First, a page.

The state of Mississippi will not abandon its extremely conservative sentiments on marriage equality any time soon. A local newspaper published a headline story about the first same-sex marriage in southern Mississippi’s Jones County. The coverage sparked outrage to subscribers and an influx of angry phone calls and emails to the Laurel Leader-Call. The editors have since defended the controversial piece and claim they were simply doing their jobs.
This instance is a perfect display of Mississippi’s unwillingness to participate in the same-sex marriage conversation. Based on events like these, tolerance to the LGBT community may be completely far-fetched. It has come time for Mississippi residents to swallow their pride and at the least acknowledge that homosexuality is prevalent, rather than pretending it is a disruption to cultural norms.
Various opinion polls illustrate the conservative nature of the Mississippi electorate. In 2004, an overwhelming 86% of participants backed an amendment to the state constitution banning homosexual marriage. The ban stated “marriage may take place and may be valid under the laws of this state only between a man and a woman.”
Additional polls suggest Mississippians are adamant on sticking to their conservative tendencies on gay marriage. A November 2011 poll conducted by Public Policy Polling (PPP) found that 78% of participants agreed that same sex marriage should remain illegal. In addition 60% are completely opposed to any form of legal acknowledgment of a homosexual partnership via civil unions. The study also found that even among the state’s Democrats, 19% supported keeping gay marriage illegal. Continuing on the marriage theme, PPP released a survey from April 2011 that discovered 46% of Mississippi Republicans support an interracial marriage ban.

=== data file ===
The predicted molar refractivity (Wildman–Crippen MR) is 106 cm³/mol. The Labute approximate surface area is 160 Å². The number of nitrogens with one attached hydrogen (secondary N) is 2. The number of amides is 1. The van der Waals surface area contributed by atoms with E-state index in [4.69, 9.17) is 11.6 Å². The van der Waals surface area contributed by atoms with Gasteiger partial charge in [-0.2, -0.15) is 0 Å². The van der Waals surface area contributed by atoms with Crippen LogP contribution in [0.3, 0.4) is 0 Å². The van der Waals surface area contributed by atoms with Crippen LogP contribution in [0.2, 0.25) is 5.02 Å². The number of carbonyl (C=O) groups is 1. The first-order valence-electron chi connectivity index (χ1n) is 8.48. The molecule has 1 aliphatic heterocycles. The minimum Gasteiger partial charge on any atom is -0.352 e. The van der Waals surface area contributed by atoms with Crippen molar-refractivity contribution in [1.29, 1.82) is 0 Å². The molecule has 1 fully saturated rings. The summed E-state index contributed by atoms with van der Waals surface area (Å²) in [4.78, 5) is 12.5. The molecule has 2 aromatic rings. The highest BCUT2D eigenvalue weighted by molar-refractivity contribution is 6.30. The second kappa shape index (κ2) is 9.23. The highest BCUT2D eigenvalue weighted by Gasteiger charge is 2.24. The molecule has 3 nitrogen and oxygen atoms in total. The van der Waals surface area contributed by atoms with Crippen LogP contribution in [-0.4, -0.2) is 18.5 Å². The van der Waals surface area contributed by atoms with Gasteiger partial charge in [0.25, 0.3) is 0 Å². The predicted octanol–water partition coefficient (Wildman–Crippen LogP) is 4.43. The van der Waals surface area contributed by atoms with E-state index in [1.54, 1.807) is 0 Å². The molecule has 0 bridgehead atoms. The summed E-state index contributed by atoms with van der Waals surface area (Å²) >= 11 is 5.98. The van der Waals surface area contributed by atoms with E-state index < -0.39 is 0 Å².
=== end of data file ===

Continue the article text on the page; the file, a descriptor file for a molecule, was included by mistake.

Mississippi lawmakers have joined in the anti-gay marriage campaign. In May 2012, Rep. Andy Gibson (R-Brandon) took to his Facebook page in response to President Obama’s official endorsement of gay marriage, citing a Bible passage from Leviticus 20:13 that advocates for the death of gay men. When urged by LGBT activists groups to issue an apology, Gibson refused.
"To be clear, I want the world to know that I do not, cannot, and will not apologize for the inspired truth of God's Word. It is one thing that will never change,” Gibson said.
As of today, Connecticut, Vermont, New Hampshire, New York, Iowa, Massachusetts, Maine, Maryland, Washington State, and the District of Colombia have all legalized same-sex marriage. Several other states have recognized civil unions for same-sex couples. However it does not appear that the Southern states will follow suit, particularly Mississippi.
It comes as no surprise that Mississippi remains one of the most conservative states in the nation. However, why has there been no such leverage on marriage equality issues? Simply put, old habits die hard. In an area of the country in which religion has an overarching presence in the culture and state legal affairs, it will take several years for the door to finally free open to the discussion of marriage equality.